Common, National Theatre, review: ‘Anne-Marie Duff is compelling but Common lacks primal power’
PUBLISHED: 11:00 14 June 2017
Despite its ambition and having plenty of potential resonance, Common is dense and wilfully bewildering with little space for development
C Moore’s ambitious work is far from a dry history play, but – despite losing half an hour from its original three-hour run time – it’s an unwieldy beast that Jeremy Herrin’s production struggles to tame.
Rural England, 1809, a time of forced enclosure: the fencing off of common land, turning small independent farmers into low-paid labourers for the wealthy. But as soon as the local lord orders Irish workers to put up fences, the villagers burn them down.
That struggle has plenty of potential resonance: the side effects of modernisation, populist rebellion, anger turned on unwanted migrants.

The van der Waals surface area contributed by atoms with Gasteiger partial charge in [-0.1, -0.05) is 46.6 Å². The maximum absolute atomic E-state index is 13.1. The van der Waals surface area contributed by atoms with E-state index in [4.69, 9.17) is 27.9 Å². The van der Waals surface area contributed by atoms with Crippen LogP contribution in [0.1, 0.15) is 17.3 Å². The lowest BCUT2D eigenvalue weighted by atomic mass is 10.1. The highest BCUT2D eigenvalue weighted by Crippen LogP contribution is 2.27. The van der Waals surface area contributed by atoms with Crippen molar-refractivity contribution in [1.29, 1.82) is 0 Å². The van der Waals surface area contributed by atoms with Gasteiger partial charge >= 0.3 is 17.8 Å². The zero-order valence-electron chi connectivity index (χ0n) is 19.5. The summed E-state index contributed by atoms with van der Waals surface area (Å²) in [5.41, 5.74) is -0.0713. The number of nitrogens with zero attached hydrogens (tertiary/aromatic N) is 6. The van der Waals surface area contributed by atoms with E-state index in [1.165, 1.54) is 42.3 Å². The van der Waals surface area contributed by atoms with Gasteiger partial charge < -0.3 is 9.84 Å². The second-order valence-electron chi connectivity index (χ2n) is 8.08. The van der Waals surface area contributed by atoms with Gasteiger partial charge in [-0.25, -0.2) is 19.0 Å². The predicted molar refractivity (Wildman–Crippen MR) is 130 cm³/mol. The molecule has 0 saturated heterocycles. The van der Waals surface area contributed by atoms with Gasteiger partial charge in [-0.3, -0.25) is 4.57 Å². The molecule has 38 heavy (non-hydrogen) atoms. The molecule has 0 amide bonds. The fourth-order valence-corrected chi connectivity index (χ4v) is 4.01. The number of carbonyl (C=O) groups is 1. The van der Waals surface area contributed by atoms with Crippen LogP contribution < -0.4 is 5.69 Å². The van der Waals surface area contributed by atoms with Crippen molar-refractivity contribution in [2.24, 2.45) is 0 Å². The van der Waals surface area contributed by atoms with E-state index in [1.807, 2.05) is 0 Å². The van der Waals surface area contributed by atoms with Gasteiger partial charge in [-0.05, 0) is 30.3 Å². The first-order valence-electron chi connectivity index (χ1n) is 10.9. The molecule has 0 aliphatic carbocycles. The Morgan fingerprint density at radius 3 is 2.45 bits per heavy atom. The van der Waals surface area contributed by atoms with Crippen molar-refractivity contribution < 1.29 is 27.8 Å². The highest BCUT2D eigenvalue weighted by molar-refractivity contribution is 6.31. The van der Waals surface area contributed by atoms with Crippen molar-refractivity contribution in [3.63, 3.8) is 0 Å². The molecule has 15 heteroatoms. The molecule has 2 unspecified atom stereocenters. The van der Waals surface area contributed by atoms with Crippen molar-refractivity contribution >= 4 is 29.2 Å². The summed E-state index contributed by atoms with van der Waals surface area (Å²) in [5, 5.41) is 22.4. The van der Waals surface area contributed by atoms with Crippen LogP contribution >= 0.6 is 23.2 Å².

But Moore also throws in a taboo melodrama, supernatural meanderings, Wicker Man-esque Pagan cult, fourth wall-breaking and gleeful anachronisms, plus ostentatious symbols like dead animals.
The loamy, expletive-ridden poetry is intriguing but dense, making an already complex piece wilfully bewildering. It’s hard to get invested in the personal and political dramas when there’s little space for either character or theme to develop.
Anne-Marie Duff is compelling as the scheming, bewitching heroine, who somehow transcends class and gender, but Mary remains more idea than person. She’s strongest interacting with the sadly underused Cush Jumbo as fiery country girl Laura – though their romance surely would have provoked more of a response.
There’s good support from Tim McMullan as a sardonic aristocrat and Trevor Fox as his ferocious right-hand, but John Dagleish seems oddly miscast, failing to convince as the violent rebellion leader who lusts after his sister.
Richard Hudson’s barren earth leaves the actors stranded on the vast Olivier stage. More effective is Stephen Warbeck’s percussive music and Paule Constable’s painterly, expressive sky.
There are striking moments, from a talking crow to the literal spilling of guts, but it lacks either the historical detailing or primal power to consistently engage.
Common runs at the National Theatre until August 5.